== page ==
Video: deep-sea showdown between squid and fish

MBARI

Nature isn’t always pretty. Everything has to eat something, and most animals have to fight hard for every meal. Sure, it can be easy to feel bad for the animal being eaten, but the alternative just means that the predator will starve to death. A new video from the Monterey Bay Aquarium Research Institute shows a black-eyed squid (Gonatus onyx) taking on its potential dinner, an owlfish (Pseudobathylagus milleri). The images were collected by the remotely operated vehicle Doc Ricketts, named for the famed marine biologist Ed Ricketts. This is the first time that a video has shown the squid actively eating its prey.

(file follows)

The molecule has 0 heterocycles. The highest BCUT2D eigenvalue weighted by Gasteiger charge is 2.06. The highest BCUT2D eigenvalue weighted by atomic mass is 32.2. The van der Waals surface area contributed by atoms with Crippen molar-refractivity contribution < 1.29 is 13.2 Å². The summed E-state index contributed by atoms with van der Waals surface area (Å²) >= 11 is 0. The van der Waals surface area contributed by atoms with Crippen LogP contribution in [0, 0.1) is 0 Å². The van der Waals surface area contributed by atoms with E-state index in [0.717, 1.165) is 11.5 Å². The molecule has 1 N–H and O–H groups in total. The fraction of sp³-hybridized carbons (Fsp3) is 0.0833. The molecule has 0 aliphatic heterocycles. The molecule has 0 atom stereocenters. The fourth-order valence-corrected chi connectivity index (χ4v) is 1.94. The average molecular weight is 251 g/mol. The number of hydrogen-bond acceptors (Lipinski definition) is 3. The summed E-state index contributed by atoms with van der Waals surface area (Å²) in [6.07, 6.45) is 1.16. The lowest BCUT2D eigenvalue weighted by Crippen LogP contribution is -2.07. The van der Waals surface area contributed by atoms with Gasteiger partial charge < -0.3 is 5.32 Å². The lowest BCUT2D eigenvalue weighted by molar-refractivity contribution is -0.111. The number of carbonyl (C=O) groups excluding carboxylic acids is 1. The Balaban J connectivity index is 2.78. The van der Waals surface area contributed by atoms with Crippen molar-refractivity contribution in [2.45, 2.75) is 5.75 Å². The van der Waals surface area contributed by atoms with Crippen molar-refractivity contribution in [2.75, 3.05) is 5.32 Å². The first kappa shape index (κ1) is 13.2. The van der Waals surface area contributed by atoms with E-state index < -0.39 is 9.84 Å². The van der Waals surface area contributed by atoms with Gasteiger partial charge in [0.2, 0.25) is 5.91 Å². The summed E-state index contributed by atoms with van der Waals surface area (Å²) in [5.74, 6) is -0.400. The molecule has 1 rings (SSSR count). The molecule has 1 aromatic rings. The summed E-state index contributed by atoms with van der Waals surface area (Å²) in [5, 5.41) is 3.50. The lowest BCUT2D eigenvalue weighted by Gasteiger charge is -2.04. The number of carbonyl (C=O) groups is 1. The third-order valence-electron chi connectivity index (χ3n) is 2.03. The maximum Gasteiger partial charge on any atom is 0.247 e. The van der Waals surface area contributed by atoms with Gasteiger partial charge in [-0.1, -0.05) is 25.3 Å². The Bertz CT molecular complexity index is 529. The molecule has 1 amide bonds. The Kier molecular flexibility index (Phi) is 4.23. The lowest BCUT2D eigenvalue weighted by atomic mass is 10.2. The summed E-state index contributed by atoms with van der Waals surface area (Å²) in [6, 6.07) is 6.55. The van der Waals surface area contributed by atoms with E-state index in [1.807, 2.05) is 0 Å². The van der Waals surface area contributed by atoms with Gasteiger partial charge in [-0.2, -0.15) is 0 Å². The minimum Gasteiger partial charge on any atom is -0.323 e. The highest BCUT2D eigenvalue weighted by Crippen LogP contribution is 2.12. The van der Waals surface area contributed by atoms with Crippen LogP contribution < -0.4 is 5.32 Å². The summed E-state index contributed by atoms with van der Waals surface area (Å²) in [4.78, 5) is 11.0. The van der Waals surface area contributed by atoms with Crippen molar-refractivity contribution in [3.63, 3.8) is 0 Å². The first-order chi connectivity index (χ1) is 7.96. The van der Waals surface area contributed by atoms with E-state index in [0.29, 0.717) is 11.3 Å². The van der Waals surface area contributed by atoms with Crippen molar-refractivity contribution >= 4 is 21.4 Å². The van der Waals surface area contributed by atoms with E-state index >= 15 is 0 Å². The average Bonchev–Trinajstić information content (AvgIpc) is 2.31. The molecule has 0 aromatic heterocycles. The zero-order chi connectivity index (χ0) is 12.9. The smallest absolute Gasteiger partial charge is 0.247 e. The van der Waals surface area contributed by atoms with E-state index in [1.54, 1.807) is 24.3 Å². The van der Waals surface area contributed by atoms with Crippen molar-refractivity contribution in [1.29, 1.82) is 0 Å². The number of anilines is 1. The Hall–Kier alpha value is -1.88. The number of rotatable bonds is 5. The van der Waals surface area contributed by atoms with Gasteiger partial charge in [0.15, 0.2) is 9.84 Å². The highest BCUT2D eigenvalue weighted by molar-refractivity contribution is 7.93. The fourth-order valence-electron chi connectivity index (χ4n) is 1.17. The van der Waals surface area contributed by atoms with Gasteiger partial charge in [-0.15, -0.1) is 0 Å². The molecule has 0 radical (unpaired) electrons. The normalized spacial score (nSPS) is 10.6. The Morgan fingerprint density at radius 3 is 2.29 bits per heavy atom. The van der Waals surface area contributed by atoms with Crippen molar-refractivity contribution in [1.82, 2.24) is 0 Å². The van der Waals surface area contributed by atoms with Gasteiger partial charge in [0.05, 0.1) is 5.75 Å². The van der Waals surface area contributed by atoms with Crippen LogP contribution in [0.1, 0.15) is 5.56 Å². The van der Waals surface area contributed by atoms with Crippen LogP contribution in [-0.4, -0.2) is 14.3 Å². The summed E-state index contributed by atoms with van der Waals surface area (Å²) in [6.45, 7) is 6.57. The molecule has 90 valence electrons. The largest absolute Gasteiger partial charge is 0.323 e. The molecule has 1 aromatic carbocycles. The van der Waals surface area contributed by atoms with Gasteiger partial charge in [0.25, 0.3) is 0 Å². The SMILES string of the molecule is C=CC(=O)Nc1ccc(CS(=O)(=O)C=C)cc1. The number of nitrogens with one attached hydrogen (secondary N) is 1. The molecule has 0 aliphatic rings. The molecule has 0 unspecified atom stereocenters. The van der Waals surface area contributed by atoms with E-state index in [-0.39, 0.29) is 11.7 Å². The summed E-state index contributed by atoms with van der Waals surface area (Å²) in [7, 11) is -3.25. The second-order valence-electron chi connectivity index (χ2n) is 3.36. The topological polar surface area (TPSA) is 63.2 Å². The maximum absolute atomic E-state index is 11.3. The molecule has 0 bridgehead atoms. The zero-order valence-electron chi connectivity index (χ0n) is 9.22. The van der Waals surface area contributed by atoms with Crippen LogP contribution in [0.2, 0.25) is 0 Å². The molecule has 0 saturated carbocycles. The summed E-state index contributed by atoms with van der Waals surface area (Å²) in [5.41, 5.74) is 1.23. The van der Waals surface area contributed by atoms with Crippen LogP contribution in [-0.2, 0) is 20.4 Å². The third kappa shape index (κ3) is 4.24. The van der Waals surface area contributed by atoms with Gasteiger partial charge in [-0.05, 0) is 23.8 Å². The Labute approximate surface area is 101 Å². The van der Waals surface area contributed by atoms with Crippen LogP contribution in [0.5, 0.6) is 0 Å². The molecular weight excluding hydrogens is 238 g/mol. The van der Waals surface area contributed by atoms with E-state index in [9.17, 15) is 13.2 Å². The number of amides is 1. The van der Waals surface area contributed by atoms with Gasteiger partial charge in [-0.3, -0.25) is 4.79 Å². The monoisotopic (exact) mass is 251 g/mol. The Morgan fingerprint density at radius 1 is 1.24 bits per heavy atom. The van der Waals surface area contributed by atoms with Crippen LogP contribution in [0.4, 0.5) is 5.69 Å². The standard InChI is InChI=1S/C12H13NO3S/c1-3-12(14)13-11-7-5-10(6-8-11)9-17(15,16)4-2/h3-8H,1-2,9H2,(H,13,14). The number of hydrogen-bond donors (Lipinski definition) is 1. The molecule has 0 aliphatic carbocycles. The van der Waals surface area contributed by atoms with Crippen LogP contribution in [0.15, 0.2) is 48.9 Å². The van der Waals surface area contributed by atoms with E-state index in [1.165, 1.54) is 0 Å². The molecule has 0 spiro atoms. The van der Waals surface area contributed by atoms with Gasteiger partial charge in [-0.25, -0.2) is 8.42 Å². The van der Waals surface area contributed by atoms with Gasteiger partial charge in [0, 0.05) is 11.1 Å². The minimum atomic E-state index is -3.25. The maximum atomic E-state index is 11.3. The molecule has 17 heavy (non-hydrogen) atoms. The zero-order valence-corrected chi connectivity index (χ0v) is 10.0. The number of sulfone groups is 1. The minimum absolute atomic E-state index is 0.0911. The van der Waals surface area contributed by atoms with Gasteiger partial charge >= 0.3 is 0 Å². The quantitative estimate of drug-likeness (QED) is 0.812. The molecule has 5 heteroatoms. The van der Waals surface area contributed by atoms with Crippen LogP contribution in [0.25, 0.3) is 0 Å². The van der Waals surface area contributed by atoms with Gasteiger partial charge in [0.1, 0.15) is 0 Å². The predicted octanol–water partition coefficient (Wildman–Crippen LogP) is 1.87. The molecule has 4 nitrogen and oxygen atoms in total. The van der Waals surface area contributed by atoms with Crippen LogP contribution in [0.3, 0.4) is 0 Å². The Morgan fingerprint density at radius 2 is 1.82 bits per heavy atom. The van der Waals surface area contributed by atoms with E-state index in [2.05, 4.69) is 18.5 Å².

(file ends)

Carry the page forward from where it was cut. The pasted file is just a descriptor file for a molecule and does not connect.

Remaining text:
Black-eyed squid are fairly small, reaching lengths of 10-12 cm (4-5 inches). They live in the Northern Pacific, found in the deep waters between Japan and California. To hunt, the squid use their fishing tentacles, which each have about 30 suckers and hooks in order to latch on to the prey of fish or crustaceans that are swimming in deep waters. Once they have latched on, the squid use their sharp beak (which can be up to 4 mm long) to kill and then eat their prey.

This video shows the squid and the owlfish duking it out in the Monterey Bay, 600 m (1,970 ft) below the surface. Though the squid has some impressive hunting moves, the fish will not go down without a fight. The muscular fish is able to whip its body back and forth very quickly, in hopes of loosening the squid’s grip so that it can swim away to safety. It also is able to shed some of its large, protective scales in an attempt to break free.

In this epic battle between predator and prey, who wins out? Check out the video and see:

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